Strength In Diversity
Engaging Top Talent For Public Service
Chief Jim Chu was named the first non-white chief constable in Vancouver. He has been chief since 2007 and has seen the city through tough times, most recently the Occupy protests and Stanley Cup riots. Chu grew up in Vancouver’s east side after migrating from Shanghai. After high school, Chu joined the police department while earning a Bachelor of Business Administration degree from Simon Fraser University and an MBA from UBC. Chief Chu is also a graduate of the FBI Advanced SWAT course.
The 34-year veteran’s experiences include patrol constable, corporal and detective. Chu was promoted to deputy chief in 2003. Chu has also been invested by the Governor General as an Officer of the Order of Merit of Police Service. In 2011, he was named one of 25 “Transformational Canadians” by the Globe and Mail. As a product of the Vancouver Public Schools, Chu spends much time stressing the importance of education to the youth in Vancouver. Chu stated the importance of literacy and education, noting that 8 out of every 10 people in prison have not completed school.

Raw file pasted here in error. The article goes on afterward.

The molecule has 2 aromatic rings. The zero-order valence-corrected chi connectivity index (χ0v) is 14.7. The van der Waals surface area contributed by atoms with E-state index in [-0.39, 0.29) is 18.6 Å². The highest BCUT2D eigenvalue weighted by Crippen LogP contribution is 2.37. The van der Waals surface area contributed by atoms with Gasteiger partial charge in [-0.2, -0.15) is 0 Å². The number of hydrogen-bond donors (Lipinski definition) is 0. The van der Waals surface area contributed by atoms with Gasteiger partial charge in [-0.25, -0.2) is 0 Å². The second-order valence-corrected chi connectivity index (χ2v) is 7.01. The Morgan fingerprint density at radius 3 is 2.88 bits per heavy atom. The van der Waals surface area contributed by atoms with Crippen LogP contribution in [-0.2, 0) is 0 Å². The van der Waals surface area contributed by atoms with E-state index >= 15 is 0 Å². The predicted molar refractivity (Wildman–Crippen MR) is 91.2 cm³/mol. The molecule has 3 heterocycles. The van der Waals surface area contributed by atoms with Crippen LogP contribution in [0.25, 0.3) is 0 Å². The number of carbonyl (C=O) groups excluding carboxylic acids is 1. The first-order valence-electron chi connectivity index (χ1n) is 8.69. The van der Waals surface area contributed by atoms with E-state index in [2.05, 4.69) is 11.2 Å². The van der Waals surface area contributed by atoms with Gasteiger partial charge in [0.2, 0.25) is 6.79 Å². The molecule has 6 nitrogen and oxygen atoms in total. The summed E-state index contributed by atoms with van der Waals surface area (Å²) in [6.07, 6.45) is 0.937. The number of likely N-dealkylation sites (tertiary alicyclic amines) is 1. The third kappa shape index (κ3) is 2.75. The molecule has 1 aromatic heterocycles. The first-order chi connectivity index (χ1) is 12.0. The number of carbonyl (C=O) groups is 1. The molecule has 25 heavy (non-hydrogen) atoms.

Chief Devon Clunis, the Jamaican native applied to the Winnipeg Police Service 26 years ago in search of an opportunity. The opportunity to deter the stereotypes associated with police cruiser backseats being meant for blacks. On November 2, 2012 history was made. Devon Clunis was named the Chief of Police for the Winnipeg PoliceDepartment, the first Black police chief in Canada’s history. Chief Clunis’ story is of humility.
Despite his new appointment, Clunis remains dedicated to the service. He has done and gone wherever asked of him, resulting in experience in traffic patrol, community relations, plainclothes investigation, uniform patrol and most recently superintendent, to name a few. Clunis, from day one of his new post stated that getting to the social reasons for crime is as important as fighting crime itself. In his acceptance speech after being sworn in, the new chief said social causes such as poverty, and lack of education are important to root out crime. “These aren’t traditional police issues, but we must become a catalyst for change.”